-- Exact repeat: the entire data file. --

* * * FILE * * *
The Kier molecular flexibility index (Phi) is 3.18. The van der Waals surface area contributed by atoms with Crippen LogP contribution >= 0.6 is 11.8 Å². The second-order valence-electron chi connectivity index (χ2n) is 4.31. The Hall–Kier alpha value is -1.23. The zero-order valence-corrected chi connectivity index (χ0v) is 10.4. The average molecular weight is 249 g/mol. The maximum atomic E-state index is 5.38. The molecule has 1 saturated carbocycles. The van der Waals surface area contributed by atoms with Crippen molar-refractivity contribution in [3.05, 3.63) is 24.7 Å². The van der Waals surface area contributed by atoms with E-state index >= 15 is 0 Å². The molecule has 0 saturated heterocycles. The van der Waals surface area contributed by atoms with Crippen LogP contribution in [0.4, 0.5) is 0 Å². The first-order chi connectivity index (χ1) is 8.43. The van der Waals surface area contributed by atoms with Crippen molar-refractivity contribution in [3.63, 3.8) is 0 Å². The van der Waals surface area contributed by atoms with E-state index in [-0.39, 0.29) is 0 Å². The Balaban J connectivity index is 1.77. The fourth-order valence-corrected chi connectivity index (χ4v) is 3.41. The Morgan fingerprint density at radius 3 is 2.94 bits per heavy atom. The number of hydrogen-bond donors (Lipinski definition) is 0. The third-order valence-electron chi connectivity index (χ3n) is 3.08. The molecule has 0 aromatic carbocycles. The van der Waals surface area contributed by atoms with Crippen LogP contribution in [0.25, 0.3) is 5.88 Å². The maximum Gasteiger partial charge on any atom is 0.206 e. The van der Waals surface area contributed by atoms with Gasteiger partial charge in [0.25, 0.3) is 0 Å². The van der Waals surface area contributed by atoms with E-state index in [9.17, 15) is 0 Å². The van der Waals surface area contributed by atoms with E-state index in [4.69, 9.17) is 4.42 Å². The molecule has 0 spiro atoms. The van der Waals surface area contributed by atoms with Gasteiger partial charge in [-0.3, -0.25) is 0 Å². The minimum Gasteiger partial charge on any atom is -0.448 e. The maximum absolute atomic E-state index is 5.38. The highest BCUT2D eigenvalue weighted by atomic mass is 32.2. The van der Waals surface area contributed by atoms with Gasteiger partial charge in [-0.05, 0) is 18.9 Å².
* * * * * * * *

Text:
The Kier molecular flexibility index (Phi) is 3.18. The van der Waals surface area contributed by atoms with Crippen LogP contribution >= 0.6 is 11.8 Å². The second-order valence-electron chi connectivity index (χ2n) is 4.31. The Hall–Kier alpha value is -1.23. The zero-order valence-corrected chi connectivity index (χ0v) is 10.4. The average molecular weight is 249 g/mol. The maximum atomic E-state index is 5.38. The molecule has 1 saturated carbocycles. The van der Waals surface area contributed by atoms with Crippen molar-refractivity contribution in [3.05, 3.63) is 24.7 Å². The van der Waals surface area contributed by atoms with E-state index >= 15 is 0 Å². The molecule has 0 saturated heterocycles. The van der Waals surface area contributed by atoms with Crippen LogP contribution in [0.4, 0.5) is 0 Å². The first-order chi connectivity index (χ1) is 8.43. The van der Waals surface area contributed by atoms with Crippen molar-refractivity contribution in [3.63, 3.8) is 0 Å². The van der Waals surface area contributed by atoms with E-state index in [-0.39, 0.29) is 0 Å². The Balaban J connectivity index is 1.77. The fourth-order valence-corrected chi connectivity index (χ4v) is 3.41. The Morgan fingerprint density at radius 3 is 2.94 bits per heavy atom. The number of hydrogen-bond donors (Lipinski definition) is 0. The third-order valence-electron chi connectivity index (χ3n) is 3.08. The molecule has 0 aromatic carbocycles. The van der Waals surface area contributed by atoms with Crippen LogP contribution in [0.25, 0.3) is 5.88 Å². The maximum Gasteiger partial charge on any atom is 0.206 e. The van der Waals surface area contributed by atoms with Gasteiger partial charge in [0.25, 0.3) is 0 Å². The van der Waals surface area contributed by atoms with E-state index in [9.17, 15) is 0 Å². The van der Waals surface area contributed by atoms with E-state index in [4.69, 9.17) is 4.42 Å². The molecule has 0 spiro atoms. The van der Waals surface area contributed by atoms with Gasteiger partial charge in [-0.3, -0.25) is 0 Å². The minimum Gasteiger partial charge on any atom is -0.448 e. The maximum absolute atomic E-state index is 5.38. The highest BCUT2D eigenvalue weighted by atomic mass is 32.2. The van der Waals surface area contributed by atoms with Gasteiger partial charge in [-0.05, 0) is 18.9 Å².